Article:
Explore Heritage, Culture and Community [STORIES] that are related to or inspired by brutalist buildings.


What is the cultural connection with Brutalist heritage architecture?

In the 1960s, large housing estates replaced Victorian slums, particularly in poor areas or those affected by war damage, with this bright, bold new architecture featuring spacious open-plan apartments connected by walkways. These walkways, sometimes wide, came to be known as ‘streets in the sky’. They provided spaces where children could play, neighbours could meet and socialize, fostering a sense of community. This communal spirit was the ethos behind many Brutalist estates such as the Whittington Estate. New residents enjoyed bright, clean homes with hot running water and indoor bathrooms—not always present in older Victorian houses.

However, by the 1970s, severe economic recession and neglect by local authorities, owing to lack of funds, led to the deterioration and neglect of these buildings. They lost their charm and sense of newness; the concrete dulled, and few repairs were made. In the eyes of many communities, these unloved buildings mirrored the neglect they felt. In some cases, the buildings were abandoned, left to their fate. They often failed to support the communities living within them, as residents’ voices went unheard and undervalued by authorities.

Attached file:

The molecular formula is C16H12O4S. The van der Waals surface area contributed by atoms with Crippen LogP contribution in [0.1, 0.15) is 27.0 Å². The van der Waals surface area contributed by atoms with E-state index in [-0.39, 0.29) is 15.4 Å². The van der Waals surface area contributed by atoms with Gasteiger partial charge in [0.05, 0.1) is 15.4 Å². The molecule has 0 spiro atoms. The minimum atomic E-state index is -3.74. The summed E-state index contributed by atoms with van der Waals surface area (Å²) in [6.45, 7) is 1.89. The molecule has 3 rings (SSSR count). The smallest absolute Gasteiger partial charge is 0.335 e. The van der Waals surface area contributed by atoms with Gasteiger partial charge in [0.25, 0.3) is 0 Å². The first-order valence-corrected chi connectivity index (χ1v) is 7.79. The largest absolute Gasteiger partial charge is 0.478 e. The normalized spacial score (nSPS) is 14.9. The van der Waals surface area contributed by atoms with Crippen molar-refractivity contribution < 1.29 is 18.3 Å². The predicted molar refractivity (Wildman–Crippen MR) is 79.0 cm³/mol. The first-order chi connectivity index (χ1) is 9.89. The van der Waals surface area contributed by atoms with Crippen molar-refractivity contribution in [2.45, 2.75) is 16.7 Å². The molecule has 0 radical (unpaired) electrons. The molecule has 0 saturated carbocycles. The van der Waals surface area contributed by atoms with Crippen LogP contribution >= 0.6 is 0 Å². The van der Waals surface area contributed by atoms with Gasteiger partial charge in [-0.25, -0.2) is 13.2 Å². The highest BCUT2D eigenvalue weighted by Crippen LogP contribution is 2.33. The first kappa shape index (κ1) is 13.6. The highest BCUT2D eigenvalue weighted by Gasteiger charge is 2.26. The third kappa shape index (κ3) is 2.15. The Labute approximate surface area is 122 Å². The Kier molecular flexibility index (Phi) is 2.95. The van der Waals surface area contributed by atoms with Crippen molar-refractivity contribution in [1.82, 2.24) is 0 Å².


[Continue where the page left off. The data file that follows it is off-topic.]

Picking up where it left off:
Brutalist architecture served as a canvas for artists and the creative industry, who viewed these structures as opportunities to craft a narrative, often portraying them in dystopian settings. Films like Blade Runner, Resident Evil: Afterlife, and A Clockwork Orange depicted these buildings as futuristic and ominous backdrops. However, these portrayals did not truly capture the lives of the communities residing in or near these structures. Films like The Kitchen shed light on the personal stories of individuals in extensive estates facing eviction for newer constructions, narrating a more human-centered tale.

The school, along with many other Brutalist buildings, holds the stories of the people who inhabited them. These narratives embody individuals’ creativity when influenced by their living community—it may recount tales of hardship through art, performance, dance, or music. It might share wisdom, knowledge, or memories. MoBA and the Hall for All serve as places where these stories are exchanged, offering a platform for voices to be heard.

MoBA aims to promote live performances within the hall, encouraging individuals to express their views and interpretations using their preferred medium. This act of performance enhances the cultural heritage of the Hall for All, aligning with the original ethos of Brutalist architecture.


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